Pre-Course Tasks (Level 5)
These pre-course tasks will link to the first Level 5 module, FDLI2001 Understanding our personal and professional selves.
If you need any help accessing these materials, please contact us.
Welcome from module leader
The first module you will study in Level 5 is FDLI2001 Understanding our personal and professional selves.
FDLI2001 will explore models of reflection and encourage students to undertake a reflective and critical review of their personal, academic and professional development, knowledge and understanding. You will consider the role of the professional and how they evidence this through their own experience.
The module uses an intrapersonal approach to support each student's own development as a practitioner. Additionally, it allows them to review and reflect upon their personal, academic and professional experience to date and to set future targets. Specifically, students will develop a personal and professional profile which will help facilitate and guide them in the remainder of their level 5 studies.
You will find four activities below. Though the FDLI2001 tasks are not particularly strenuous they are important, in order to support you in being prepared for the start of the Level 5 course and will be used in sessions.
Activity 1: Article by Jenny Moon
Please read and make notes for yourself on the article referenced below.
It provides a brief guide to thinking about reflection, a discussion of its application in higher education learning and some practical support for the use of reflective activities.
Moon, J. (2001) PDP Working Paper 4: Reflection in Higher Education Learning. Available at: https://nursing-midwifery.tcd.ie/assets/director-staff-edu-dev/pdf/PD-%20Working-Paper-4-Moon.pdf (Accessed: 13 July 2022)
Activity 2: Reflective practice (CPD activity)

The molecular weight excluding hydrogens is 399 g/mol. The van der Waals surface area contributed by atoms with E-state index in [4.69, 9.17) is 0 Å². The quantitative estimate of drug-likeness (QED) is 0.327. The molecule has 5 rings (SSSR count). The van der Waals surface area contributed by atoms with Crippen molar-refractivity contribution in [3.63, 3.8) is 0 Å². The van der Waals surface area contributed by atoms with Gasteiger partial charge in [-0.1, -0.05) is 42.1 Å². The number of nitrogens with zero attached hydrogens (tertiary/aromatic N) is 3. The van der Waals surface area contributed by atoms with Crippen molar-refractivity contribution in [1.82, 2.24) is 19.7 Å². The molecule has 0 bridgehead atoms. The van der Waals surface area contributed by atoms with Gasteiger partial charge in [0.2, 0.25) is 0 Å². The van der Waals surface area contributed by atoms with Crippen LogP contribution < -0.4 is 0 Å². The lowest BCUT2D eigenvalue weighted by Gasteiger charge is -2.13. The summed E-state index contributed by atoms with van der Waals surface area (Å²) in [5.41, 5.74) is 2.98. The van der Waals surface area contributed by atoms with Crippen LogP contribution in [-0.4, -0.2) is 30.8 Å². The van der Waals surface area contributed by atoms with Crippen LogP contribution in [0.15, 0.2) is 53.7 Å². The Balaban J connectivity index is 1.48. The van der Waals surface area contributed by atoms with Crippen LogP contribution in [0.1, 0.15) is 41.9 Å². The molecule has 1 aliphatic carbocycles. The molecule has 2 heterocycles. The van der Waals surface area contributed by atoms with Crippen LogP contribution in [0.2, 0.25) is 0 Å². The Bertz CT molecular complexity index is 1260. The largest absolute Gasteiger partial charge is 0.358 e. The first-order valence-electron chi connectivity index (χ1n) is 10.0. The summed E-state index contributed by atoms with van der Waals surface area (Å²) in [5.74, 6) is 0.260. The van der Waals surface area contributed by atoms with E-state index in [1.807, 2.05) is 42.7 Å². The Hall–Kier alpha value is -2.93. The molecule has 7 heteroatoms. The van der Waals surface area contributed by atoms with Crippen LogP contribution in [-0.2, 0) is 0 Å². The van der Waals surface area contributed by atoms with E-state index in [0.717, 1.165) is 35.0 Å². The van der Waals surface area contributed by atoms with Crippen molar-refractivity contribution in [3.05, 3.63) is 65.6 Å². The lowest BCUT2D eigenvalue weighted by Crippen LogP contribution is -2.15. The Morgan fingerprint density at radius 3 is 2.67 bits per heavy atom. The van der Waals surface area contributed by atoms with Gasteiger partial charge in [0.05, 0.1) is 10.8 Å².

Research shows that reflection is an important way of supporting effective practice in a number of settings including education and health. Most settings have some form of performance management which requires reflection i.e. strengths and areas for development. Also, most roles in education and health entail supporting others to reflect on their learning and their practice.
This CPD task seeks to support practitioners by helping them to understand some key principles of effective reflection and how a model of reflection can be applied.
Activity 3: Coaching wheels (CPD activity)
What does it mean to be a good Educational Professional?: Using a coaching wheel for reflection and self-evaluation
This CPD task is designed to introduce the student to self-evaluation, using a coaching wheel. It is argued that self-evaluation is a professional attribute that fosters professional growth. Additionally, it should support understanding of professional practice.
The General Teaching Council for Scotland (GTCS) suggest that a “Coaching Wheel” is a valuable tool for supporting self-evaluation. Using a wheel can help to explore current reality and critically reflect on yourself as a professional and on your practice. In short: It helps you to reflect on what you have done and think about what you might do next. It can enable practitioners to learn from experience about themselves, their work, and the way they relate to others. It can also provide relatively safe and confidential ways to explore, examine and understand professional experiences in the quest for professional development.
Activity 4: Morrell research paper
Please read the research paper referenced below, and consider the following points:
1.Why does Morrell consider the terms profession and professional to be somewhat problematic?